Australian Treasury has announced a new policy supporting young people hoping to buy their first home. However, the restrictions placed on it are making it a tough sell. Here's how it works.
If you haven't heard already, the Australian economy is in a bit of a slump with slowing growth and stagnating wages. The Reserve Bank of Australia (RBA) is considering bold strategies to help alleviate the worsening situation - and it might result in Australians getting paid to borrow money via negative interest rates. It's all a bit confusing so here's what we know.
The Coalition Government has released details of their proposed First Home Loan Deposit Scheme (the scheme), which will give selected low and middle income the opportunity to nab their first home with a deposit as little as five per cent while the government forks out the remaining 15 per cent.
It's scheduled to apply from 1 January 2020 but, as reported by Business Insider Australia, some of the restrictions placed on it mean it's not addressing some of the issues preventing first home buyers in the first place.
So, how does it work?
The scheme proposes to offer up to 10,000 loans each financial year to eligible participants with a taxable income of $125,000 per year or under. If you're buying with a partner, the combined taxable income cannot exceed $200,000. First home buyers would also have to prove they've never owned a house or land before in Australia and be an Australian citizen at least and at least 18 years old.
Property price caps will also be applied depending on where the house is located within Australia.
The scheme differentiates property prices in capital cities and large regional centres compared with smaller regional and rural areas in each state. It caps Sydney prices at $700,000, for example, while the rest of NSW is capped at $450,00. In ACT and Northern Territory, the cap remains the same regardless of whether the property is in Darwin or Alice Springs.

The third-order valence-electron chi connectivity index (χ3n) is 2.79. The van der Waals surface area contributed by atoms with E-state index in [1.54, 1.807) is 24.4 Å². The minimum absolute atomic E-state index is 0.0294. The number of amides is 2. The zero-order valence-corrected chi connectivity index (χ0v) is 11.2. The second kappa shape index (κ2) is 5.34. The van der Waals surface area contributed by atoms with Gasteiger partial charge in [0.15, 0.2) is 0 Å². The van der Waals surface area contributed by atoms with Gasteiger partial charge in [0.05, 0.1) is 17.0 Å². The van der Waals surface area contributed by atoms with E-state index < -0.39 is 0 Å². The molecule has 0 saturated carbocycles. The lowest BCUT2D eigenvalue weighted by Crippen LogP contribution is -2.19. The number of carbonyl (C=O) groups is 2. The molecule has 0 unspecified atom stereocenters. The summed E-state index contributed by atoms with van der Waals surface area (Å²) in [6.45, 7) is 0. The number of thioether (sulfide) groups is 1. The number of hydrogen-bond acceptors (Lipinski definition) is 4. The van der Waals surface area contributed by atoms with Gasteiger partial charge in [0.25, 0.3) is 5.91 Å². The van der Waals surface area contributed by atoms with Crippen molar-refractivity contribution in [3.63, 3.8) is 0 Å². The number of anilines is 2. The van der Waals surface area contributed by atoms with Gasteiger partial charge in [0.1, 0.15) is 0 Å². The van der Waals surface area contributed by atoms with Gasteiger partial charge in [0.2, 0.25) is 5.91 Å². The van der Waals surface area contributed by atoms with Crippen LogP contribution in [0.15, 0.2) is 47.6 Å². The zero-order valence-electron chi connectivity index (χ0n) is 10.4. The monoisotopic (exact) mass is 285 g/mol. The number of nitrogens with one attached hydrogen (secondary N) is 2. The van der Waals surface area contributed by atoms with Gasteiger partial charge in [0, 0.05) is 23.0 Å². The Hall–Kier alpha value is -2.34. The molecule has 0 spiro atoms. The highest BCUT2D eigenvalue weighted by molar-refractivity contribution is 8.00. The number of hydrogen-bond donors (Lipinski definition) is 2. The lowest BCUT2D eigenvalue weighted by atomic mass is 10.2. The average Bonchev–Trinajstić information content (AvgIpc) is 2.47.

Regional cities included are determined as having a concentrated population of more than 250,000. Some of these include NSW's Newcastle, Victoria's Geelong and the Sunshine Coast in Queensland.
What's the issue?
While the scheme sounds like a much-needed win for young people looking to eventually crack into the tough property market, the truth is the figures from Australian Bureau of Statistics (ABS) are showing the property caps are falling short of the average property prices per state. There will be properties that fall within in the proposed range but it's likely they will fall into the category of being small properties, far from city centres and older dwellings. In some cases, like Sydney's property cap which sits at $700,000, the average house price is nearly $120,000 above at $819,800.
The ABS' statistics don't split the average property price between the states' capitals and their regional and rural centres but property site, Domain, provides a bit more insight.
Some October figures show the median sale price in auctions for Sydney properties hit around $1.2 million while Melbourne hit $851,000, far exceeding both the ABS statistics and the scheme's property caps.
Exorbitant property pricing aside, the scheme's taxable income limits are quite generous given the average wage in Australia, according to ABS, is around $85,000. Someone earning up to $40,000 more than the average Australian wage would be considered eligible and if both parties in a relationship are nearing the $100,000 mark with their salaries, they would be still be considered by the scheme.
While the scheme is likely to help some against the rising tide against them, the state of property prices in Australia when matched against stagnating wages and a stagnating economy is still far from being resolved.
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